Mankind isn’t exactly three persons in one as we understand the Trinity, but we are three parts in one reflecting the image of a Three in One. Scripture also clearly spells out that mankind is made up of three parts.
Hebrews 4:12 For the word of God is living and powerful, and sharper than any two-edged sword, piercing even to the division of soul and spirit, and of joints and marrow, and is a discerner of the thoughts and intents of the heart.
1 Thessalonians 5:23 Now may the God of peace Himself sanctify you completely; and may your whole spirit, soul, and body be preserved blameless at the coming of our Lord Jesus Christ.
The clear teaching of Scripture is that mankind has a body, soul, and spirit. Not all Christians hold to the trichotomy view, some hold to a dichotomy view. This is the view that mankind is made up of two parts namely, material and immaterial. While this approach is simplistic and may pass the test for Occam’s razor it falls short of consistently holding a literal interpretation of Scripture. In past eras this might not have held large implications or any noticeable ones when it came to ethics, but I believe those days are long gone. The 21st century brings some unique dilemmas that I believe push the doctrine of trichotomy into the spotlight.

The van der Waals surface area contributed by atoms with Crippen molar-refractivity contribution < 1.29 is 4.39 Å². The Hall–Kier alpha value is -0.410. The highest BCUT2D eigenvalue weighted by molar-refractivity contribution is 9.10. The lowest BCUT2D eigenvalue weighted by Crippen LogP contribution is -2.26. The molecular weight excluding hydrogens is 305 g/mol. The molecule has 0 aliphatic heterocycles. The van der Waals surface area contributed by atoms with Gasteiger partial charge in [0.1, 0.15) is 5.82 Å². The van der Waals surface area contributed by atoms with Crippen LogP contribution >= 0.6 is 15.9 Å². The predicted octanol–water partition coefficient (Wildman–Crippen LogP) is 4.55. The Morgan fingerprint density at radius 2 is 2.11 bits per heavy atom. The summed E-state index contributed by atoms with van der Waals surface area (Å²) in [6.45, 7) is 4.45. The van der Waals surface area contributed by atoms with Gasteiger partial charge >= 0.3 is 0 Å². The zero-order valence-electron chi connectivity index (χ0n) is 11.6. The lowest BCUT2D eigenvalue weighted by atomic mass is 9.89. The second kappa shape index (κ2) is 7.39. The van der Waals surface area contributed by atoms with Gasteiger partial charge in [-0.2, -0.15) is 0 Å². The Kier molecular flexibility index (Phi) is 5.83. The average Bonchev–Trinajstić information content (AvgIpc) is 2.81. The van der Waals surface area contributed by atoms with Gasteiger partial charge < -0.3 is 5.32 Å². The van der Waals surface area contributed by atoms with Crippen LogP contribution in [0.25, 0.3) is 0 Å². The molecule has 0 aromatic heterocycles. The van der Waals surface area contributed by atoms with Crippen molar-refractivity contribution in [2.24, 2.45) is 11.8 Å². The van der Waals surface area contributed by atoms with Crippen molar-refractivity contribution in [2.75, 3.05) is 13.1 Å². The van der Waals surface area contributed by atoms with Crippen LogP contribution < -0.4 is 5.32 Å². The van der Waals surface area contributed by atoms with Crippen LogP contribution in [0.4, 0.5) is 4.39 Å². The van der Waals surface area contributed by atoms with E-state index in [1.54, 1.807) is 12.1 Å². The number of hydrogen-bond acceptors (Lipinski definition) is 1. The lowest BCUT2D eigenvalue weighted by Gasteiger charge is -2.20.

Artificial Intelligence and Ethics
A.I. is something that is unique to ethics today as it represents, at the very least, a desire to insert an immaterial part (intelligence) into a machine. This may sound like silly science fiction, but it is an idea that is taking off through the rise of humanism and specifically transhumanism. As weird as it sounds A.I. already has literally become a religion with a church where the founder believes A.I. will one day become some sort of “godhead”. Robots are also transforming religions by becoming religious leaders.
For now, Mindar [A robot] is not AI-powered. It just recites the same preprogrammed sermon about the Heart Sutra over and over. But the robot’s creators say they plan to give it machine-learning capabilities that’ll enable it to tailor feedback to worshippers’ specific spiritual and ethical problems.[i]